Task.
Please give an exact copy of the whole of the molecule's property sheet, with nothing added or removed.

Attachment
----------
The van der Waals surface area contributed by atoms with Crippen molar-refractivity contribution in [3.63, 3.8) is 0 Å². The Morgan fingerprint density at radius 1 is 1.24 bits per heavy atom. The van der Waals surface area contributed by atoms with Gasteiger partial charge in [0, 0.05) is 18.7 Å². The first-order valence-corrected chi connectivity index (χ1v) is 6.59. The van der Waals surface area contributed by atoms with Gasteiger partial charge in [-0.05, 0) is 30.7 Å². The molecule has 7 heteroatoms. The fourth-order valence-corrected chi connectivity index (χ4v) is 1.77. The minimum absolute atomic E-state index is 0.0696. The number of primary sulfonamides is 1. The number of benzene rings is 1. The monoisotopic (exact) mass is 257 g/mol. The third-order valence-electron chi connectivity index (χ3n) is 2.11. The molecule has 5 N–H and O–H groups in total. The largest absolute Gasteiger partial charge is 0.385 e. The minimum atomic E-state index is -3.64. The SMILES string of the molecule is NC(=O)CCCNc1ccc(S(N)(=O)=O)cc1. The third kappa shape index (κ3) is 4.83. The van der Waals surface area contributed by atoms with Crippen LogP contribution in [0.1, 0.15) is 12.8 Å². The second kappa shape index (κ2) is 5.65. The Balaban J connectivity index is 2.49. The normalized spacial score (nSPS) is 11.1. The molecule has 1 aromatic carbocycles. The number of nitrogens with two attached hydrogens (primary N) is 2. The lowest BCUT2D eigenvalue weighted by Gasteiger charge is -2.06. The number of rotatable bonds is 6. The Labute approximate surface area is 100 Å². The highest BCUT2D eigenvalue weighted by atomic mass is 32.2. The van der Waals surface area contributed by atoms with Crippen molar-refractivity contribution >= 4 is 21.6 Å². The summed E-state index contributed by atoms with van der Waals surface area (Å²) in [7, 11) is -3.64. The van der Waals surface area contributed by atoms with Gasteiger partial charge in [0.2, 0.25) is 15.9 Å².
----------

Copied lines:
The van der Waals surface area contributed by atoms with Crippen molar-refractivity contribution in [3.63, 3.8) is 0 Å². The Morgan fingerprint density at radius 1 is 1.24 bits per heavy atom. The van der Waals surface area contributed by atoms with Gasteiger partial charge in [0, 0.05) is 18.7 Å². The first-order valence-corrected chi connectivity index (χ1v) is 6.59. The van der Waals surface area contributed by atoms with Gasteiger partial charge in [-0.05, 0) is 30.7 Å². The molecule has 7 heteroatoms. The fourth-order valence-corrected chi connectivity index (χ4v) is 1.77. The minimum absolute atomic E-state index is 0.0696. The number of primary sulfonamides is 1. The number of benzene rings is 1. The monoisotopic (exact) mass is 257 g/mol. The third-order valence-electron chi connectivity index (χ3n) is 2.11. The molecule has 5 N–H and O–H groups in total. The largest absolute Gasteiger partial charge is 0.385 e. The minimum atomic E-state index is -3.64. The SMILES string of the molecule is NC(=O)CCCNc1ccc(S(N)(=O)=O)cc1. The third kappa shape index (κ3) is 4.83. The van der Waals surface area contributed by atoms with Crippen LogP contribution in [0.1, 0.15) is 12.8 Å². The second kappa shape index (κ2) is 5.65. The Balaban J connectivity index is 2.49. The normalized spacial score (nSPS) is 11.1. The molecule has 1 aromatic carbocycles. The number of nitrogens with two attached hydrogens (primary N) is 2. The lowest BCUT2D eigenvalue weighted by Gasteiger charge is -2.06. The number of rotatable bonds is 6. The Labute approximate surface area is 100 Å². The highest BCUT2D eigenvalue weighted by atomic mass is 32.2. The van der Waals surface area contributed by atoms with Crippen molar-refractivity contribution >= 4 is 21.6 Å². The summed E-state index contributed by atoms with van der Waals surface area (Å²) in [7, 11) is -3.64. The van der Waals surface area contributed by atoms with Gasteiger partial charge in [0.2, 0.25) is 15.9 Å².